The interior, in the form of a Latin cross, is very graceful and well-proportioned. Quentin Hughes, an expert in Maltese architecture, observes how the interior carries all Gafà’s characteristics: the serried groups of tall pilasters raised on high bases instead of the more distracting pedestals, the rich entablature and carved attic which lifts the vault higher, the vault intersected in each bay to allow adequate light from cross windows above the entablature, and the semicircular apse, which was used by the same architect at the Mdina Cathedral, which was built at the same time.
A church interior consists of various parts. The High Altar is the central feature, and the most important part of a church is known as the sanctuary. This is the space enclosing the altar and reaching down to the steps where communion is distributed. It is sometimes divided from the nave by a rail. Within the sanctuary, behind the altar, are arranged the stalls or benches for the chapter. The portion of the sanctuary reserved for this purpose is called the choir, the portion from the high altar to the communion steps is referred to as the presbytery. The rear portion of the sanctuary ends in an arched semicircular recess called the apse. The cross-arms of a church, the space on each side of the sanctuary, are known as transepts, while the area from the sanctuary to the principal door is called nave. Parallel to and divided by pillars from the nave are the aisles or lateral naves. The whole is planned on a Latin cross, the nave being its upright and the transepts its arms. The vestry or sacristy is that part of a church in which the vestments, vessels, and records, are kept, and in which the clergy and choir robe for divine service.
Photo: © Daniel Cilia
It is interesting to note that the word nave comes from the Latin navis, a ship. From the fourth century, churches had generally the form of a ship, the door representing the poop and the apse the prow. The community inside the church is symbolised by the ark of Noah and the barque of Peter voyaging through the waters of this world to the shores of eternity.
The aisles of the church contain separate chapels each individually treated yet combining to emphasise the illusion of grandeur and depth. That this was a deliberate concept by Gafà is possibly confirmed by the construction of a raised polygon above roof level over what would have been the transept crossing. Whether this was intended originally to support a saucer dome can only be a conjecture. The Cathedral has no dome, yet paradoxically one exists.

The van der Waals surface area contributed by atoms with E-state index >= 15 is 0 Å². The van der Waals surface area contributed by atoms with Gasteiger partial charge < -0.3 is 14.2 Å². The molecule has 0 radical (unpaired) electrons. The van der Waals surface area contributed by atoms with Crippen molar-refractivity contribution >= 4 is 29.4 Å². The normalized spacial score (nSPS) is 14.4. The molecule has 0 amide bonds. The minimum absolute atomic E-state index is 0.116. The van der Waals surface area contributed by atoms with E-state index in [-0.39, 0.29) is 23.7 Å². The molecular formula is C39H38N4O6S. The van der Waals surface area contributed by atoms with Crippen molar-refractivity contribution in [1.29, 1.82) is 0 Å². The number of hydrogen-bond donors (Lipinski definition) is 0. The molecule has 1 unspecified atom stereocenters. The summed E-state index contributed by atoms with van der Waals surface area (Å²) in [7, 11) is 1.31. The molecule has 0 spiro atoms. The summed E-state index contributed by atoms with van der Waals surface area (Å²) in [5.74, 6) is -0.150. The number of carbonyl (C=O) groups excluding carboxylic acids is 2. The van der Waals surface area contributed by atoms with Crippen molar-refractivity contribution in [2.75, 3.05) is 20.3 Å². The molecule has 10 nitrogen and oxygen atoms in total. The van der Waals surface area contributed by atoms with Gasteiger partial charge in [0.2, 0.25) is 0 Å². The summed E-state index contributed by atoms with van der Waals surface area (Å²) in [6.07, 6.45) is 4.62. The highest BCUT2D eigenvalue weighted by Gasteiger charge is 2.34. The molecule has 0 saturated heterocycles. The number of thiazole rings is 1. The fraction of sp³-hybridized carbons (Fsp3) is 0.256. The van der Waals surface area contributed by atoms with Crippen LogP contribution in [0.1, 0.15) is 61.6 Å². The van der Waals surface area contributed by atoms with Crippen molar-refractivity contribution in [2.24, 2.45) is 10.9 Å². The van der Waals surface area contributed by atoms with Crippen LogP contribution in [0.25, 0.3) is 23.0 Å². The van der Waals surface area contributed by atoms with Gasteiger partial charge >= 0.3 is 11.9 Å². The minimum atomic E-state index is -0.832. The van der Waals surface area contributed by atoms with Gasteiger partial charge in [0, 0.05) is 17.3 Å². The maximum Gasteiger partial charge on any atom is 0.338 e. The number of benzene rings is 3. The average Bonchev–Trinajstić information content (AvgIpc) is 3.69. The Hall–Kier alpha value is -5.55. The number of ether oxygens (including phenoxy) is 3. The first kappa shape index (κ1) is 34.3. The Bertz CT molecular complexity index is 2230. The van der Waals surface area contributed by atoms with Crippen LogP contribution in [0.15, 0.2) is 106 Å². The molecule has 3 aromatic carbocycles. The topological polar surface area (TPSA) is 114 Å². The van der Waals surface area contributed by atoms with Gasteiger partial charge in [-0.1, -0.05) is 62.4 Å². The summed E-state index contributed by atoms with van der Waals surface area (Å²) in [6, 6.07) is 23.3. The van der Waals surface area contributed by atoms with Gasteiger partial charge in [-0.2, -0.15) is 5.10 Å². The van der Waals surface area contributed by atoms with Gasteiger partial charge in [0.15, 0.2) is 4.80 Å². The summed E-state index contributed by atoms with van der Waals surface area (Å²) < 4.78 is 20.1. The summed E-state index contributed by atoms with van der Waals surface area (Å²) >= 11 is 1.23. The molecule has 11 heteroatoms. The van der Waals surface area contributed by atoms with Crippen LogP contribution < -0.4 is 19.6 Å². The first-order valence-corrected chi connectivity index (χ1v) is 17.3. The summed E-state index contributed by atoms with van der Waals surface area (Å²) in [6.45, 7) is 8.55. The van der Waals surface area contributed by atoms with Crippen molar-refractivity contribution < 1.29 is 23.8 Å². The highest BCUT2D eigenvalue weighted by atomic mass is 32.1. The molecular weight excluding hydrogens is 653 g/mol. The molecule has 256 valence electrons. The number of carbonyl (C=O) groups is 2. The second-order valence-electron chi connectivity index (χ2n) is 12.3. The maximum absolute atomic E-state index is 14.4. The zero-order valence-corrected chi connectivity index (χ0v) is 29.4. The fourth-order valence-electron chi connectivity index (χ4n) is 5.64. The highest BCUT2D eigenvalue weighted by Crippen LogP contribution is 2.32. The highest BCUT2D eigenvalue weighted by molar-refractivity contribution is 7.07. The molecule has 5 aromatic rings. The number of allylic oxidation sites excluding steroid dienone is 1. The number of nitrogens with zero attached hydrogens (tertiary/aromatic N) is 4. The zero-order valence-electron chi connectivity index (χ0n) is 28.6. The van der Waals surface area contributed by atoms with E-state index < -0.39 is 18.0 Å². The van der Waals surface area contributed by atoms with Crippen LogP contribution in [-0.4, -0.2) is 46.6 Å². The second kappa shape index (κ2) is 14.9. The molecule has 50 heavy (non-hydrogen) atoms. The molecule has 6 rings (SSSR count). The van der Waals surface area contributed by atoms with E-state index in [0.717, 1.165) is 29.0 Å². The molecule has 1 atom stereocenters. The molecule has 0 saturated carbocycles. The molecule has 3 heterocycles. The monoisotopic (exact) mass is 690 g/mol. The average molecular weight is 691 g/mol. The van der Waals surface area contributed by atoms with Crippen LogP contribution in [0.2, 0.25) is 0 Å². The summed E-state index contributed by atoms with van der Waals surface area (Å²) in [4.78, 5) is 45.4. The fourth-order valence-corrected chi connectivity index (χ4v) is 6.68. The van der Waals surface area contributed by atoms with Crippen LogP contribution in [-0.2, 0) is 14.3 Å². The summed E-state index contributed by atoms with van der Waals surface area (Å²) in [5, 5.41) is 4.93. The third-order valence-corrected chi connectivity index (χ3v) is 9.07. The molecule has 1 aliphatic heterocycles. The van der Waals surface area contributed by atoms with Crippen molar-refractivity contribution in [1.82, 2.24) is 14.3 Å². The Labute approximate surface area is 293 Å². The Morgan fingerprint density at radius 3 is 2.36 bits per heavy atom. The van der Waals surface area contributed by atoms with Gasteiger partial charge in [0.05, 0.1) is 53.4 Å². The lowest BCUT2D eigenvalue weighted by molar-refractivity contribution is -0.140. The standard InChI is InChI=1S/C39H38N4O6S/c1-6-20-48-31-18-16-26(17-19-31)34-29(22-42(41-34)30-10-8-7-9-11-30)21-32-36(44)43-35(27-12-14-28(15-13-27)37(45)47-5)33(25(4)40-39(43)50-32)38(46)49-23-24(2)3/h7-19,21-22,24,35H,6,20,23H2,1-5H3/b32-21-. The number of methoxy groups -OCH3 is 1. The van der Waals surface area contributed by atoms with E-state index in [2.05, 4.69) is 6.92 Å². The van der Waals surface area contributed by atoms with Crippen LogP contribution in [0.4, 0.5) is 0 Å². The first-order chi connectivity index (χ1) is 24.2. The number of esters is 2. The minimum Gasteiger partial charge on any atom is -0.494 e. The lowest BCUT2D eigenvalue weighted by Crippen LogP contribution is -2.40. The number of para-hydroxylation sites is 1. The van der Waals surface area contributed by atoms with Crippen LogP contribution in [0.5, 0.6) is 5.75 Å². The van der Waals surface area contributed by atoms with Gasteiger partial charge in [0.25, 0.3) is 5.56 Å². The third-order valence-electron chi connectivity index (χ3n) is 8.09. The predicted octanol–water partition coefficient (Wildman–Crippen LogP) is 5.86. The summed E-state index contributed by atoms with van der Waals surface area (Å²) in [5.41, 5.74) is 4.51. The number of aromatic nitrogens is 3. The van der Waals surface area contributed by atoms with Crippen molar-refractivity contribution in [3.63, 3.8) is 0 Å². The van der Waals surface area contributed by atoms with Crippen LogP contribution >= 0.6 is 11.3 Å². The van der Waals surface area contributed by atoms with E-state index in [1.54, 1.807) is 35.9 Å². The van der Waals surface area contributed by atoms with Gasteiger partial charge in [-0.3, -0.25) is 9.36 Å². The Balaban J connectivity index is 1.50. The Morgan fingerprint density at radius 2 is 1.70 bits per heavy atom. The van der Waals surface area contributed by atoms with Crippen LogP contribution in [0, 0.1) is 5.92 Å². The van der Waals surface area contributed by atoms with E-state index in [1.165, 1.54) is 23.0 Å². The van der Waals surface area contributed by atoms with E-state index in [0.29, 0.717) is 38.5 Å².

In 1739, a triumphantly successful trompe l’oeil was created by Antonino Emanuele, a Sicilian scenographic painter from Catania. It is similar to the trompe l’oeil domes of Andrea Pozzo (1642–1709) at Sant’Ignazio, Rome (1695); at the Badia dei Santi Flora e Lucilla, Arezzo (1702); at the Duomo di San Massimo, L’Aquila (1703); and the Jesuitenuniversitätskirche, Vienna (1705). The Gozo dome achieves a fantastic sense of perspective and space and is convincingly real, even to the extent of the depiction of a lifelike gecko snaking up a windowpane.
As if to mirror the theatricality of the false dome the Cathedral pavement is rich with tombstone slabs of multi-coloured marble emblazoned with armorial shields as well as family and occupational emblems, prancing putti, and twisting garlands. This decorative floor pattern, whilst not unique to Gozo and Malta, is traditional as nowhere else adding immeasurably to the lushness of the interiors where they are found. It is as if one is walking over history, yet at the same time unintentionally bruising the souls of those so commemorated with such decorative skill by stepping on them. The end result: a spatially modest interior giving an impression of muted magnificence.
As already mentioned, one hundred and fifty years after its completion, the church was raised to Cathedral status. Its size in no way detracts from its charm and simple beauty, nor from its unique position, physically in the heart of the Citadel and the town of Rabat and spiritually in that of all Gozitans whose welfare it serves with such quiet and unassuming dignity.